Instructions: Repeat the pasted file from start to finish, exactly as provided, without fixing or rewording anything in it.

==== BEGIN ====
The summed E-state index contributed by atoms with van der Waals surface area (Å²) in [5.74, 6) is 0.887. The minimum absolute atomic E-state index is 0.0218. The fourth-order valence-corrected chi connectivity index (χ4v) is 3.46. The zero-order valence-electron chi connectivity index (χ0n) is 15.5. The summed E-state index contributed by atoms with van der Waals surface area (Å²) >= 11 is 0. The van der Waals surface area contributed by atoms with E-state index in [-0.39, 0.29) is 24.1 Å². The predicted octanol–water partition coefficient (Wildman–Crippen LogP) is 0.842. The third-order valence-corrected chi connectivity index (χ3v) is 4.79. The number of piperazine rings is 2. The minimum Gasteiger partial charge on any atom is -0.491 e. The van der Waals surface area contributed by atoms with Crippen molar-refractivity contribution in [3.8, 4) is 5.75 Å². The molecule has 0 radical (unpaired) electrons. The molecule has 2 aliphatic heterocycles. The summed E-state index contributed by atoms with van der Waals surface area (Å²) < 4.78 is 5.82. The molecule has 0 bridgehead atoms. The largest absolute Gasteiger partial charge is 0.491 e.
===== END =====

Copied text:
The summed E-state index contributed by atoms with van der Waals surface area (Å²) in [5.74, 6) is 0.887. The minimum absolute atomic E-state index is 0.0218. The fourth-order valence-corrected chi connectivity index (χ4v) is 3.46. The zero-order valence-electron chi connectivity index (χ0n) is 15.5. The summed E-state index contributed by atoms with van der Waals surface area (Å²) >= 11 is 0. The van der Waals surface area contributed by atoms with E-state index in [-0.39, 0.29) is 24.1 Å². The predicted octanol–water partition coefficient (Wildman–Crippen LogP) is 0.842. The third-order valence-corrected chi connectivity index (χ3v) is 4.79. The number of piperazine rings is 2. The minimum Gasteiger partial charge on any atom is -0.491 e. The van der Waals surface area contributed by atoms with Crippen molar-refractivity contribution in [3.8, 4) is 5.75 Å². The molecule has 0 radical (unpaired) electrons. The molecule has 2 aliphatic heterocycles. The summed E-state index contributed by atoms with van der Waals surface area (Å²) < 4.78 is 5.82. The molecule has 0 bridgehead atoms. The largest absolute Gasteiger partial charge is 0.491 e.